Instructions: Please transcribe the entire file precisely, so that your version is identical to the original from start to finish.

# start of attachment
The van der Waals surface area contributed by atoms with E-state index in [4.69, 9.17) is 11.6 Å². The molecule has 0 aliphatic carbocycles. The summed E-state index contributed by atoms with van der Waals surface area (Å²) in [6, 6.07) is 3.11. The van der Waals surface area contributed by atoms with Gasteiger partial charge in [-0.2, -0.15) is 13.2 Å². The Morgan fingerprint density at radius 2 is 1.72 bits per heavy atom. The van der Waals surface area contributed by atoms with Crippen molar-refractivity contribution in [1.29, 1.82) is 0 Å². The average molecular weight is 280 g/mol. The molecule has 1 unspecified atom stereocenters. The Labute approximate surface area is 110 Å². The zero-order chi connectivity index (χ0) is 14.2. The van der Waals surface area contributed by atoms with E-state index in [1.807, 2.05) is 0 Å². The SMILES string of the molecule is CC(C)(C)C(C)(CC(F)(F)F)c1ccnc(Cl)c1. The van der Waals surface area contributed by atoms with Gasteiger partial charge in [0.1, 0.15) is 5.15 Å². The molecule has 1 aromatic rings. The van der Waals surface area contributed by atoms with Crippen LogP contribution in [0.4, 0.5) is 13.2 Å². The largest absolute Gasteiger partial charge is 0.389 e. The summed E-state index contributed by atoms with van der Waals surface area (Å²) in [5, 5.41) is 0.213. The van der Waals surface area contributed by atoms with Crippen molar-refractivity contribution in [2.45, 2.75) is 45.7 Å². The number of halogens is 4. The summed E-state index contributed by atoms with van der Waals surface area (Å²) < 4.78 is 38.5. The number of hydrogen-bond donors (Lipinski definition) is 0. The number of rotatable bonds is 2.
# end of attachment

The van der Waals surface area contributed by atoms with E-state index in [4.69, 9.17) is 11.6 Å². The molecule has 0 aliphatic carbocycles. The summed E-state index contributed by atoms with van der Waals surface area (Å²) in [6, 6.07) is 3.11. The van der Waals surface area contributed by atoms with Gasteiger partial charge in [-0.2, -0.15) is 13.2 Å². The Morgan fingerprint density at radius 2 is 1.72 bits per heavy atom. The van der Waals surface area contributed by atoms with Crippen molar-refractivity contribution in [1.29, 1.82) is 0 Å². The average molecular weight is 280 g/mol. The molecule has 1 unspecified atom stereocenters. The Labute approximate surface area is 110 Å². The zero-order chi connectivity index (χ0) is 14.2. The van der Waals surface area contributed by atoms with E-state index in [1.807, 2.05) is 0 Å². The SMILES string of the molecule is CC(C)(C)C(C)(CC(F)(F)F)c1ccnc(Cl)c1. The van der Waals surface area contributed by atoms with Gasteiger partial charge in [0.1, 0.15) is 5.15 Å². The molecule has 1 aromatic rings. The van der Waals surface area contributed by atoms with Crippen LogP contribution in [0.4, 0.5) is 13.2 Å². The largest absolute Gasteiger partial charge is 0.389 e. The summed E-state index contributed by atoms with van der Waals surface area (Å²) in [5, 5.41) is 0.213. The van der Waals surface area contributed by atoms with Crippen molar-refractivity contribution in [2.45, 2.75) is 45.7 Å². The number of halogens is 4. The summed E-state index contributed by atoms with van der Waals surface area (Å²) < 4.78 is 38.5. The number of hydrogen-bond donors (Lipinski definition) is 0. The number of rotatable bonds is 2.